What Has Twitter Done For You?

The other day, my wife and her best friend – neither of which use Twitter nor have any intentions of doing so – asked me what I’ve gotten out of it. I wanted to give them something tangible that would convert them over, but had a hard time coming up with an answer.

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I’ve been tipped about sweet job openings, but I’ve not pursued any of them for whatever reason. I’ve been asked to help consult on a few projects, but nothing major. I’ve even had it suggested that there had to be a way to get me over to Europe to help start a premium, autmotive business venture, but sometimes red tape and “real life” get in the way.

So, I ended up telling them that the one, Earth-shattering benefit I’ve received from being on Twitter, above all else, is being exposed to the thoughts of others. Even though we are all unique individuals, sharing our thoughts in this way makes it possible to see how we are all the same.

The product designer in Ohio.
The change agent in Phoenix.
The music geek in Astoria.
The rally fan in Australia.
The webmaster in London.
The guy in Atlanta who’s always playing X-box Live: Guitar Hero.

It doesn’t matter how we’re all different.
Twitter shows us how we’re all the same.

Once we think someone else might be the same as us, we become more open to what they have to say. Their lives take on more importance to us and vice versa. We become empowered, not necessarily because we are cashing in benefits all the time like some sort of social media high roller, but because openness to the ideas of others leads to the consideration of your own ideas. It leads to change.

We remain individuals, as varied as can be, but where we used to focus on how our individualism made others seem different, Twitter is showing us how we’re all the same and we are all changing together.  We maintain our unique differences but we’re becoming more accepting of others and that’s an area in which I know I can always improve.  That’s the biggest thing I think Twitter has done for me.  How about you?

Thanks to Valeria at ConversationAgent.com for inspiring me to post a comment that ended up being so big and loosely on-topic that it just made more sense to post it here with a trackback. :)

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  • http://www.carthrottle.com/ Adnan

    I totally agree with you here Brian (and sorry for the late comment). Whilst some may view Twitter as meaningless engagement in a sort of “Facebook-y” type way, I think it extends to a far more personal level than others realise.

    I've managed to meet rally and race car drivers through Twitter, auto enthusiasts such as yourself who never cease to amaze me with their dedication to the automotive scene, graphic designers, celebrities and loads more. And these are people I never would have been able to connect with before through just a blog.

  • http://dr1665.com DR1665

    Exactly. Prior to being on Twitter, I was what some people would call a “forum junkie.” Even now, most of my friends online are Mitsubishi guys. I spend more time talking to people I've met online with Eclipses than I do with those with whom I went to school! More than half the people at my wedding were car buddies from online.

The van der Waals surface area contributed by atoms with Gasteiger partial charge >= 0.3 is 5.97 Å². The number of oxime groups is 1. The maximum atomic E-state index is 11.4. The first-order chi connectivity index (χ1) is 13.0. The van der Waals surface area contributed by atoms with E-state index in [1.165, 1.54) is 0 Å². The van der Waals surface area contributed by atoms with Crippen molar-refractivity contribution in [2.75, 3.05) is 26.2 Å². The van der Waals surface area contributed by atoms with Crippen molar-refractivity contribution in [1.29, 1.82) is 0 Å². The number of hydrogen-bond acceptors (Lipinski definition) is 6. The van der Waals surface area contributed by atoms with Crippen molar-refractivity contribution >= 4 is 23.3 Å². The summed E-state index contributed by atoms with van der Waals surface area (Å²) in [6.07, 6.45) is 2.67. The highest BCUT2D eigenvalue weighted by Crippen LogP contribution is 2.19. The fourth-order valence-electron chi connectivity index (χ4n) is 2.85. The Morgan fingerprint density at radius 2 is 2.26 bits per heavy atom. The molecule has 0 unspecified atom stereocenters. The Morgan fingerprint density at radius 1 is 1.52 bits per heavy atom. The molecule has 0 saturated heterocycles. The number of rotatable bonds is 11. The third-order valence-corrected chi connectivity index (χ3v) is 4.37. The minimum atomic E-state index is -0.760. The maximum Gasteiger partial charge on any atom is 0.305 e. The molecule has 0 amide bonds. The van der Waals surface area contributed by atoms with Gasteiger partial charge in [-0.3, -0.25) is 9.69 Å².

The thing about these forums, although one of the earlier forms of this new social media madness, is that most people are of similar mindset. If you have 14,000 Mitsubishi Eclipse owners together talking about things, they're going to generally share the same opinions. Granted, there are differences, but for the most part, we all see the world through similar eyes.

    With Twitter, on the other hand, we're now exposed to the world through the eyes and voices of others who are not based in our same sort of reality. While the only Mitsubishi owner on my forum concerned about GM's welfare might be the guy who works in the service department at a Chevy dealership, it's interesting to see how people in not only other industries or communities view the situation, but even people in other parts of the world.

    It really is brilliant. Thanks for the comments, Adnan. I do appreciate them.

  • http://www.twitter.com/maniactive Laura Bergells

    Bravo.

    “…Twitter, above all else, is being exposed to the thoughts of others.”

    That's a gigantic benefit. Even if nothing else pans out, that's brilliant.

    Great to see you blogging!

    @maniactive

  • http://dr1665.com DR1665

    Thanks, Laura! I like seeing how the various people I follow on Twitter relate the same information from their own perspectives. It's easy to spot where the articles they write are similar, but it's how those facts and specifications affect each author that comes through in their different styles. Once again, the more we are different, the more we are the same.

    Thanks for stopping by!

  • stradablog

    In my case Twitter has exposed me to a bunch of great people, who share an interest in cars, automotive, and the industry. Its much faster to communicate than blogs, or forums.

    The “Automotive Twitter” is there such a thing? Is great it permits to exchange different views, ideas, opinions….its great.

  • stradablog

    In my case Twitter has exposed me to a bunch of great people, who share an interest in cars, automotive, and the industry. Its much faster to communicate than blogs, or forums.

    The “Automotive Twitter” is there such a thing? Is great it permits to exchange different views, ideas, opinions….its great.